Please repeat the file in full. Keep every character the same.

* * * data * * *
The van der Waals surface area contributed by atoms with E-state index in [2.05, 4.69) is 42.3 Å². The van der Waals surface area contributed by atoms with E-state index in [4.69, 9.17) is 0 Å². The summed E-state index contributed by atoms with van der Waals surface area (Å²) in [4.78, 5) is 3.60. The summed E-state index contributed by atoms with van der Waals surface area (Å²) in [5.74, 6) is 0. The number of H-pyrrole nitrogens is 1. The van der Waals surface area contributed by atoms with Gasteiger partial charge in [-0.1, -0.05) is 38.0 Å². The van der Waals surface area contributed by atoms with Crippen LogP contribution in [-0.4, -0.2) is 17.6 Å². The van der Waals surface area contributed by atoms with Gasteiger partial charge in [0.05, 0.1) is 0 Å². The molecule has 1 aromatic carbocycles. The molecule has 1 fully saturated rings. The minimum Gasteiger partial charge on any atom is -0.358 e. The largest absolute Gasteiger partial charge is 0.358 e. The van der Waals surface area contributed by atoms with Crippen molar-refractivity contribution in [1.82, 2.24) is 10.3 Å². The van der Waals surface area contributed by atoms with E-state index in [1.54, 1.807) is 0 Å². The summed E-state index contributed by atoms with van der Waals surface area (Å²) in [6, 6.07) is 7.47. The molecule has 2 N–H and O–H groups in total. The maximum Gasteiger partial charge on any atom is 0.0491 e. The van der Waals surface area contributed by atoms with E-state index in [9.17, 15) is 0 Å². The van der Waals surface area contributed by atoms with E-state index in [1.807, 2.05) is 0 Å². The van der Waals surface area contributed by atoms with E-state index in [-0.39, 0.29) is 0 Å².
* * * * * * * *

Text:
The van der Waals surface area contributed by atoms with E-state index in [2.05, 4.69) is 42.3 Å². The van der Waals surface area contributed by atoms with E-state index in [4.69, 9.17) is 0 Å². The summed E-state index contributed by atoms with van der Waals surface area (Å²) in [4.78, 5) is 3.60. The summed E-state index contributed by atoms with van der Waals surface area (Å²) in [5.74, 6) is 0. The number of H-pyrrole nitrogens is 1. The van der Waals surface area contributed by atoms with Gasteiger partial charge in [-0.1, -0.05) is 38.0 Å². The van der Waals surface area contributed by atoms with Crippen LogP contribution in [-0.4, -0.2) is 17.6 Å². The van der Waals surface area contributed by atoms with Gasteiger partial charge in [0.05, 0.1) is 0 Å². The molecule has 1 aromatic carbocycles. The molecule has 1 fully saturated rings. The minimum Gasteiger partial charge on any atom is -0.358 e. The largest absolute Gasteiger partial charge is 0.358 e. The van der Waals surface area contributed by atoms with Crippen molar-refractivity contribution in [1.82, 2.24) is 10.3 Å². The van der Waals surface area contributed by atoms with E-state index in [1.54, 1.807) is 0 Å². The summed E-state index contributed by atoms with van der Waals surface area (Å²) in [6, 6.07) is 7.47. The molecule has 2 N–H and O–H groups in total. The maximum Gasteiger partial charge on any atom is 0.0491 e. The van der Waals surface area contributed by atoms with E-state index in [9.17, 15) is 0 Å². The van der Waals surface area contributed by atoms with E-state index in [1.807, 2.05) is 0 Å². The van der Waals surface area contributed by atoms with E-state index in [-0.39, 0.29) is 0 Å².